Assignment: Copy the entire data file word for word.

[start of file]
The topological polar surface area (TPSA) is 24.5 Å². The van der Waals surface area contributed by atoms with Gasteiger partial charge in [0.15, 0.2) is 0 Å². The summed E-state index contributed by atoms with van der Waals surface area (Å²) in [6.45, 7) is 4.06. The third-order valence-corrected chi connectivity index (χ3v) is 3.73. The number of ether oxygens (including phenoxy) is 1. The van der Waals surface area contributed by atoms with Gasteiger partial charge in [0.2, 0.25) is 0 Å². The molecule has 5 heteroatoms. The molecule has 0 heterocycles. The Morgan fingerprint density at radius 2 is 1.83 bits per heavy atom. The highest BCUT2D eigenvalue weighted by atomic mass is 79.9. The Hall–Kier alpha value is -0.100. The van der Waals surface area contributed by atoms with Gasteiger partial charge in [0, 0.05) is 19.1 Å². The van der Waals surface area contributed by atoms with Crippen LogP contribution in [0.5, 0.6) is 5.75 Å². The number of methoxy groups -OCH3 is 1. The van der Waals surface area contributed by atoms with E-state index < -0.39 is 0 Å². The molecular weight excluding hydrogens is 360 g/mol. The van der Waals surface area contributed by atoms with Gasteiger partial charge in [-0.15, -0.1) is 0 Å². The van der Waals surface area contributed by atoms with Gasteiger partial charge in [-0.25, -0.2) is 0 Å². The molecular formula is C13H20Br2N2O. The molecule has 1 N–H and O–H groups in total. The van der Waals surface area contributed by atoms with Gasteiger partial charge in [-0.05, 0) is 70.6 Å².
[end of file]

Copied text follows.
The topological polar surface area (TPSA) is 24.5 Å². The van der Waals surface area contributed by atoms with Gasteiger partial charge in [0.15, 0.2) is 0 Å². The summed E-state index contributed by atoms with van der Waals surface area (Å²) in [6.45, 7) is 4.06. The third-order valence-corrected chi connectivity index (χ3v) is 3.73. The number of ether oxygens (including phenoxy) is 1. The van der Waals surface area contributed by atoms with Gasteiger partial charge in [0.2, 0.25) is 0 Å². The molecule has 5 heteroatoms. The molecule has 0 heterocycles. The Morgan fingerprint density at radius 2 is 1.83 bits per heavy atom. The highest BCUT2D eigenvalue weighted by atomic mass is 79.9. The Hall–Kier alpha value is -0.100. The van der Waals surface area contributed by atoms with Gasteiger partial charge in [0, 0.05) is 19.1 Å². The van der Waals surface area contributed by atoms with Crippen LogP contribution in [0.5, 0.6) is 5.75 Å². The number of methoxy groups -OCH3 is 1. The van der Waals surface area contributed by atoms with E-state index < -0.39 is 0 Å². The molecular weight excluding hydrogens is 360 g/mol. The van der Waals surface area contributed by atoms with Gasteiger partial charge in [-0.15, -0.1) is 0 Å². The van der Waals surface area contributed by atoms with Gasteiger partial charge in [-0.25, -0.2) is 0 Å². The molecular formula is C13H20Br2N2O. The molecule has 1 N–H and O–H groups in total. The van der Waals surface area contributed by atoms with Gasteiger partial charge in [-0.05, 0) is 70.6 Å².